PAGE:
That was the first time she had cried after his death. And once she had started she couldn't bring herself to stop. She screamed, she shrieked, she howled in pain, but it wasn't enough. The hole in her chest seemed to feed on her tears, on the memories that ran through her mind like tape recordings, it grew bigger and bigger until it consumed her from within and she could not feel anything except for the vast empty void that her life had become.
"Mommy?" she could feel her standing at the door, peeping from behind the curtain as if she was afraid to step inside the room. Sara, their seven year old daughter, sweet and innocent, and yet to learn that her father was dead. How could she tell her? How could she even look at her when her eyes reflected his and her lips always stretched into the same smile? She was afraid. She was afraid to turn around and be the mother she was supposed to be.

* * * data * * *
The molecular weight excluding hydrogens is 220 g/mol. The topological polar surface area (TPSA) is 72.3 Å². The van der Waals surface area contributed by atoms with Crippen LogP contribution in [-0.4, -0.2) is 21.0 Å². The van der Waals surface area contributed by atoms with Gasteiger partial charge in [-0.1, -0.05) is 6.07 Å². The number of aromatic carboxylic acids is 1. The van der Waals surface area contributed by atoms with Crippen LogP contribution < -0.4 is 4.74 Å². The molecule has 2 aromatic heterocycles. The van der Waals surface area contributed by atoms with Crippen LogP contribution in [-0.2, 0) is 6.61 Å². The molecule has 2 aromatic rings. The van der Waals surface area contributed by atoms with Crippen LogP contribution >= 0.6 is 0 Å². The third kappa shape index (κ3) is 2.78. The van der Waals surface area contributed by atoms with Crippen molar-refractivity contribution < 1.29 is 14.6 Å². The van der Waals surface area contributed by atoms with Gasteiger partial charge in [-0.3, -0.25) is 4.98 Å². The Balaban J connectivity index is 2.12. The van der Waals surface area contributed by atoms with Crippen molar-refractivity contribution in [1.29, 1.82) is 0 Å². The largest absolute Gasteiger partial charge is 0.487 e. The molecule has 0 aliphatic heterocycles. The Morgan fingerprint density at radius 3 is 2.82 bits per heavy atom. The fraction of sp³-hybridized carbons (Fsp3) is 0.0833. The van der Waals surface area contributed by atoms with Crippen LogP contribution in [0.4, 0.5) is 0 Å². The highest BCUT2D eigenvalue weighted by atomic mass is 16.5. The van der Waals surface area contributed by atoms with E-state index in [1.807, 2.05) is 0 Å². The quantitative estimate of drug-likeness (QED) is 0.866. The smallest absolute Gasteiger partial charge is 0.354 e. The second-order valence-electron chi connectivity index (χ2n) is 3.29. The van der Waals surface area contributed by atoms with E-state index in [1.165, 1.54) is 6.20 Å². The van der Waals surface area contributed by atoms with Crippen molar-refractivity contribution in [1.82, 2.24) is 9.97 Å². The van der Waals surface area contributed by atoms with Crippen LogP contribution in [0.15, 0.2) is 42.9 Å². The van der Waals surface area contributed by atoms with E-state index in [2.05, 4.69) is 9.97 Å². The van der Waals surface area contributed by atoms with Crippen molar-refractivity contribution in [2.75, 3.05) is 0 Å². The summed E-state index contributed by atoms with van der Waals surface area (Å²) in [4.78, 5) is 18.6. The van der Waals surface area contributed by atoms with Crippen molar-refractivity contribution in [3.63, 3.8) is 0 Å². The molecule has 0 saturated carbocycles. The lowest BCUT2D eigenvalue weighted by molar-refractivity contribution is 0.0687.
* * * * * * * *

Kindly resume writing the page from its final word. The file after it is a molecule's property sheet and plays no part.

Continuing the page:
"Mommy?" she called, her nervousness echoing in her small voice. Rebecca swallowed. Still she couldn't turn around. She felt her mother rise from the bed and walk to the door.
"What is it sugar?"
"What's wrong with her? Is she sick?"
"She is just sad honey, because Dadda is away, remember? She will be okay though, so don't you worry"
"Did I do something? Is she mad at me?"
"What? No! Why would you say that?"
"Because she isn't talking to me, Granny. I must have done something!"
"Listen to me hon, you haven't done anything, you are a sweet little angel and right now your mother needs you to be the big girl I know you are. Okay? Why don't you go to your room and write something. You love writing, don't you? I heard you are very good with letters?"
No one said anything but she must have left because she felt the bed shift once again, and felt her mother sit down.